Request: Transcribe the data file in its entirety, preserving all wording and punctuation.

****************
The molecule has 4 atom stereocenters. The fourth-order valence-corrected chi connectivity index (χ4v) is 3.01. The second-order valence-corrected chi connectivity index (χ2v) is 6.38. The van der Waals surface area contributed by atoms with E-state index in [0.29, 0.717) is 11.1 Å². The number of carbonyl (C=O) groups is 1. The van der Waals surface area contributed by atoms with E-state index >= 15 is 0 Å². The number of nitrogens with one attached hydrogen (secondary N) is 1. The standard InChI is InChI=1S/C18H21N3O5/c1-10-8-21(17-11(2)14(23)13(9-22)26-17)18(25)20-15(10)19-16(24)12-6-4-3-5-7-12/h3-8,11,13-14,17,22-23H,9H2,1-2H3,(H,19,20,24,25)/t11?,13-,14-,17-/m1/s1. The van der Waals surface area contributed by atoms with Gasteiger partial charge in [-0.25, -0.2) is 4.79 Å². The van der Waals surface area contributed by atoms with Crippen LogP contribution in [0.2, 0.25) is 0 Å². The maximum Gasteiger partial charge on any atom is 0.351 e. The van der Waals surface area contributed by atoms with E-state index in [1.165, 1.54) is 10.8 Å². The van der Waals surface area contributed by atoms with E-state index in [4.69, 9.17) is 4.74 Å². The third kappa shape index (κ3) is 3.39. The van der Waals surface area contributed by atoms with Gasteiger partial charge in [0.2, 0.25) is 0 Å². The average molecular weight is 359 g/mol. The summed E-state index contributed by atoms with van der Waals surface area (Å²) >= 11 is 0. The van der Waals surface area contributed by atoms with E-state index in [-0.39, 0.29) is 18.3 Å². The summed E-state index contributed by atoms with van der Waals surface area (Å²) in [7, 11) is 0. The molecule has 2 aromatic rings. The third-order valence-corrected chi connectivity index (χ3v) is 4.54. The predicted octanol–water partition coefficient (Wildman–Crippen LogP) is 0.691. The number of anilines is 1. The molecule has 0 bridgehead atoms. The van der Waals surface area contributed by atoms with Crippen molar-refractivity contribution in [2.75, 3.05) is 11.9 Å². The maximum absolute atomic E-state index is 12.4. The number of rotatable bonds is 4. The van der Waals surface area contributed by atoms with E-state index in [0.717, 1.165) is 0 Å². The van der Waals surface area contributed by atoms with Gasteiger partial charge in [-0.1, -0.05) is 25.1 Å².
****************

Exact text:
The molecule has 4 atom stereocenters. The fourth-order valence-corrected chi connectivity index (χ4v) is 3.01. The second-order valence-corrected chi connectivity index (χ2v) is 6.38. The van der Waals surface area contributed by atoms with E-state index in [0.29, 0.717) is 11.1 Å². The number of carbonyl (C=O) groups is 1. The van der Waals surface area contributed by atoms with E-state index >= 15 is 0 Å². The number of nitrogens with one attached hydrogen (secondary N) is 1. The standard InChI is InChI=1S/C18H21N3O5/c1-10-8-21(17-11(2)14(23)13(9-22)26-17)18(25)20-15(10)19-16(24)12-6-4-3-5-7-12/h3-8,11,13-14,17,22-23H,9H2,1-2H3,(H,19,20,24,25)/t11?,13-,14-,17-/m1/s1. The van der Waals surface area contributed by atoms with Gasteiger partial charge in [-0.25, -0.2) is 4.79 Å². The van der Waals surface area contributed by atoms with Crippen LogP contribution in [0.2, 0.25) is 0 Å². The maximum Gasteiger partial charge on any atom is 0.351 e. The van der Waals surface area contributed by atoms with E-state index in [1.165, 1.54) is 10.8 Å². The van der Waals surface area contributed by atoms with E-state index in [4.69, 9.17) is 4.74 Å². The third kappa shape index (κ3) is 3.39. The van der Waals surface area contributed by atoms with Gasteiger partial charge in [0.2, 0.25) is 0 Å². The average molecular weight is 359 g/mol. The summed E-state index contributed by atoms with van der Waals surface area (Å²) >= 11 is 0. The van der Waals surface area contributed by atoms with E-state index in [-0.39, 0.29) is 18.3 Å². The summed E-state index contributed by atoms with van der Waals surface area (Å²) in [7, 11) is 0. The molecule has 2 aromatic rings. The third-order valence-corrected chi connectivity index (χ3v) is 4.54. The predicted octanol–water partition coefficient (Wildman–Crippen LogP) is 0.691. The number of anilines is 1. The molecule has 0 bridgehead atoms. The van der Waals surface area contributed by atoms with Crippen molar-refractivity contribution in [2.75, 3.05) is 11.9 Å². The maximum absolute atomic E-state index is 12.4. The number of rotatable bonds is 4. The van der Waals surface area contributed by atoms with E-state index in [0.717, 1.165) is 0 Å². The van der Waals surface area contributed by atoms with Gasteiger partial charge in [-0.1, -0.05) is 25.1 Å².